Since November 2022, when OpenAI’s ChatGPT was released to the public, generative AI has been a huge topic of conversation.
Individuals across the world have been experimenting with generative AI platforms – and now research by Udemy has found that ChatGPT is the most in-demand workplace skill.
According to Udemy’s research of 14,000 business customers globally, the consumption (aka number of minutes spent on learning) of ChatGPT courses has increased 4,419% between the fourth quarter (Q4) 2022 and the first quarter (Q1) 2023.
US learners are particularly keen on ChatGPT – consumption has increased 5,226% among US learners since Q4.
In addition, 470 new courses on generative AI have been added to the platform globally – these have seen 42,000 new enrollments since the end of March 2023.
Productivity is key to why learners are so keen to upskill around ChatGPT. Udemy’s data show that employees are keen to use generative AI to improve their SEO keyword copywriting skills, for idea generation around visual presentations and for large-scale email creation.
Other AI and machine learning (ML) skills are also top of mind for learners globally.
Big tech embraces generative AI for work
Udemy’s senior director of engineering Jonathan Cremin tells UNLEASH: “I believe we are witnessing the beginning of the biggest disruption to society since the industrial revolution.
“ChatGPT’s rise surprised everyone in the AI business. It has quickly achieved results that, until extremely recently, even the most credentialed of academics believed were still decades away.”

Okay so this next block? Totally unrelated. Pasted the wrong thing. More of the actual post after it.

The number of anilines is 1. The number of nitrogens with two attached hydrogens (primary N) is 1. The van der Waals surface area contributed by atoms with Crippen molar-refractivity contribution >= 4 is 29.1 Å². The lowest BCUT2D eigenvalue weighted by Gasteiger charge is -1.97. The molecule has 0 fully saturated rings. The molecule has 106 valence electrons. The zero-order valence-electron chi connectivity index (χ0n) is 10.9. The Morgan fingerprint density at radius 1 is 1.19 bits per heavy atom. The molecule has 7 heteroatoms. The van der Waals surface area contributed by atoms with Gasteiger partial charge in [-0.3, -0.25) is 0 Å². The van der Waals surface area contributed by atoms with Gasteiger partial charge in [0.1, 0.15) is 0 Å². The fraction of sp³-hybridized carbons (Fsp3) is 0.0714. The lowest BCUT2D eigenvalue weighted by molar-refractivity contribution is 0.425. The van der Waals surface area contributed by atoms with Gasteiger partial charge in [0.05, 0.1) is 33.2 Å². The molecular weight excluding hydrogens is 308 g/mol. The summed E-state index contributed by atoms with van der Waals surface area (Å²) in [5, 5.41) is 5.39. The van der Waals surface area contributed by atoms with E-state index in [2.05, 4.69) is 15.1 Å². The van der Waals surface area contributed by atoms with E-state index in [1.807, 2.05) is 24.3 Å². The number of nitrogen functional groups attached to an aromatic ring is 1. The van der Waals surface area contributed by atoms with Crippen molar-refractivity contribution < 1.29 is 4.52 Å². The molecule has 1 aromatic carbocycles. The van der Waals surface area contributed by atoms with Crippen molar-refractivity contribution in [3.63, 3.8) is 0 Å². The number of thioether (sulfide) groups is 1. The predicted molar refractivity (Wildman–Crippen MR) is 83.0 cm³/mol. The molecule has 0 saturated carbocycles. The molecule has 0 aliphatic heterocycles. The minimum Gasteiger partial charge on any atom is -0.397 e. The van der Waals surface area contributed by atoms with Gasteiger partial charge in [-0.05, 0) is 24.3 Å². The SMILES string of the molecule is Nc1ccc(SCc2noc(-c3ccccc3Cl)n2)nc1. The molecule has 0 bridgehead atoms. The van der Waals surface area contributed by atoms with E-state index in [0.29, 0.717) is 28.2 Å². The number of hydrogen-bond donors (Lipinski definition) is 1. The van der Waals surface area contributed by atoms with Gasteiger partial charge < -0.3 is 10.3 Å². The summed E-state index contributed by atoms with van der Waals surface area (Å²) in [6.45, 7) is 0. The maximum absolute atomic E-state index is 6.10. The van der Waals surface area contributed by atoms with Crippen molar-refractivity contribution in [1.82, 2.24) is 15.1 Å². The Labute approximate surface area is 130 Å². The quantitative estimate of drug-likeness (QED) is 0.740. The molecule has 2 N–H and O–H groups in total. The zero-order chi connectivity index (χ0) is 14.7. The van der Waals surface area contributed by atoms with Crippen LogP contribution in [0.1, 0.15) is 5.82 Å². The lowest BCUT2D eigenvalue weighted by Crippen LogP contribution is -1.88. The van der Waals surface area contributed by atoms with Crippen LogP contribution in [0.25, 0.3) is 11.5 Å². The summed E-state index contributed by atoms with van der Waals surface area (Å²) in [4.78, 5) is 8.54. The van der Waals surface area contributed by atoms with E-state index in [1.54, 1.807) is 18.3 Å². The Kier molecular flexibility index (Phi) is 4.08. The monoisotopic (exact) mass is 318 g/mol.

The mass interest in ChatGPT may have taken many employers by surprise – but now is the time to really focus in on these skills, particularly given the productivity challenges workplaces are facing.
Cremin adds: “As AI begins to reshape the future, business leaders will need to both ensure they are seizing the opportunities it brings, while also ensuring they optimize their current business models and workflows.
“In the future, AI tools can help HR professionals analyze employee performance, predict attrition, and identify skill gaps for targeted training.”
While learning tech, like Udemy, is on hand to help with the upskilling side, other tech tools can help with optimizing workflows and actually introducing generative AI (and its efficiencies) into employer’s processes.
In addition to HR tech vendors like Beamery, Phenom and Eightfold embracing generative AI, big tech is also dialing up its focus on this new type of AI and its potential to drive workplace productivity.
Last week, Google, Microsoft and IBM all announced new generative AI tools aimed at the workplace. For instance, alongside the publication of its 2023 Work Trends Index, Microsoft expanded access to its new Microsoft 365 Copilot review tool.
This technology will leverage natural language to make Microsoft Teams meetings more efficient and creative, will coach individuals on how to write better emails and will help with idea generation in OneNote. Going back to the topic of learning, Microsoft 365 Copilot will also enable Viva users to personalize their learning journeys.
IBM’s Watson Orchestrate is a chatbot that also leans into skills and aims to remove boring, repetitive tasks from the workplace. While Google is teaming up with HR tech vendor UKG to implement large language models across the latter’s HCM technologies.
UKG’s chief product and technology officer Hugo Sarrazin noted: “We believe generative AI can be a tremendously powerful tool that changes how people go about analyzing information and insights at work.
“Our collaboration with Google Cloud will help employees and leaders make better decisions, have more productive conversations, and anticipate how today’s choices can impact tomorrow’s operations and workplace culture overall.”
Cremin concludes: “As the use of AI and natural language processing technologies becomes increasingly prevalent in various industries, early adopters of these technologies will have a significant advantage over their competitors.”
Employees and employers need to get on board, or risk getting left behind in the automated future of work.
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